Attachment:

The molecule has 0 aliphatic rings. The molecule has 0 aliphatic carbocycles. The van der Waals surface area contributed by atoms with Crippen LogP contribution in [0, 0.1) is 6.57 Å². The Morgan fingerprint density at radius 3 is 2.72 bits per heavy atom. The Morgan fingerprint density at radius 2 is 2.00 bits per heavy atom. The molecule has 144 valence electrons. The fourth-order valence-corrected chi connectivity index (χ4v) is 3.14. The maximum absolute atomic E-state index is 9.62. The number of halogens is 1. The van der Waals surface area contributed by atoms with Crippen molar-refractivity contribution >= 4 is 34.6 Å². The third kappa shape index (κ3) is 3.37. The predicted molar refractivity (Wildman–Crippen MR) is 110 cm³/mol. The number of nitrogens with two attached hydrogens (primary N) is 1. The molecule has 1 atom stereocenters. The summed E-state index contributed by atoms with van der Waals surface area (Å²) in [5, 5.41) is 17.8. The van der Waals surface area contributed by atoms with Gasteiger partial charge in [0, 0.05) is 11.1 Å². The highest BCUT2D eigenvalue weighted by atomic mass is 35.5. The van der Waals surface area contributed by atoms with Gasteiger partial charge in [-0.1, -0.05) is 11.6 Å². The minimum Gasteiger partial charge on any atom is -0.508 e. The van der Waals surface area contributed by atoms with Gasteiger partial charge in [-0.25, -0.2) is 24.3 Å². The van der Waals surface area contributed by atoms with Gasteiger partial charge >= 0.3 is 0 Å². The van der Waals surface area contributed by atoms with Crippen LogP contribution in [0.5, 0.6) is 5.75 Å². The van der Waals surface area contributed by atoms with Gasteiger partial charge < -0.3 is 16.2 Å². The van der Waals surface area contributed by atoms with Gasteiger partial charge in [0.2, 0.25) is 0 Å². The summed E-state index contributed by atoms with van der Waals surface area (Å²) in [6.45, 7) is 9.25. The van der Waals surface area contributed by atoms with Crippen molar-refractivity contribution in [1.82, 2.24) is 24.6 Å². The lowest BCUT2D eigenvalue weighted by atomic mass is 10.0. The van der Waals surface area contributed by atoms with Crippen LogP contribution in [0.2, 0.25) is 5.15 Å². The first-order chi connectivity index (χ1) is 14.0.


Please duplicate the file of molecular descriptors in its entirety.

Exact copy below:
The molecule has 0 aliphatic rings. The molecule has 0 aliphatic carbocycles. The van der Waals surface area contributed by atoms with Crippen LogP contribution in [0, 0.1) is 6.57 Å². The Morgan fingerprint density at radius 3 is 2.72 bits per heavy atom. The Morgan fingerprint density at radius 2 is 2.00 bits per heavy atom. The molecule has 144 valence electrons. The fourth-order valence-corrected chi connectivity index (χ4v) is 3.14. The maximum absolute atomic E-state index is 9.62. The number of halogens is 1. The van der Waals surface area contributed by atoms with Crippen molar-refractivity contribution >= 4 is 34.6 Å². The third kappa shape index (κ3) is 3.37. The predicted molar refractivity (Wildman–Crippen MR) is 110 cm³/mol. The number of nitrogens with two attached hydrogens (primary N) is 1. The molecule has 1 atom stereocenters. The summed E-state index contributed by atoms with van der Waals surface area (Å²) in [5, 5.41) is 17.8. The van der Waals surface area contributed by atoms with Gasteiger partial charge in [0, 0.05) is 11.1 Å². The highest BCUT2D eigenvalue weighted by atomic mass is 35.5. The van der Waals surface area contributed by atoms with Gasteiger partial charge in [-0.1, -0.05) is 11.6 Å². The minimum Gasteiger partial charge on any atom is -0.508 e. The van der Waals surface area contributed by atoms with Gasteiger partial charge in [-0.25, -0.2) is 24.3 Å². The van der Waals surface area contributed by atoms with Gasteiger partial charge >= 0.3 is 0 Å². The van der Waals surface area contributed by atoms with Crippen LogP contribution in [0.5, 0.6) is 5.75 Å². The van der Waals surface area contributed by atoms with Gasteiger partial charge < -0.3 is 16.2 Å². The van der Waals surface area contributed by atoms with Gasteiger partial charge in [0.2, 0.25) is 0 Å². The summed E-state index contributed by atoms with van der Waals surface area (Å²) in [6.45, 7) is 9.25. The van der Waals surface area contributed by atoms with Crippen molar-refractivity contribution in [1.82, 2.24) is 24.6 Å². The lowest BCUT2D eigenvalue weighted by atomic mass is 10.0. The van der Waals surface area contributed by atoms with Crippen LogP contribution in [0.2, 0.25) is 5.15 Å². The first-order chi connectivity index (χ1) is 14.0.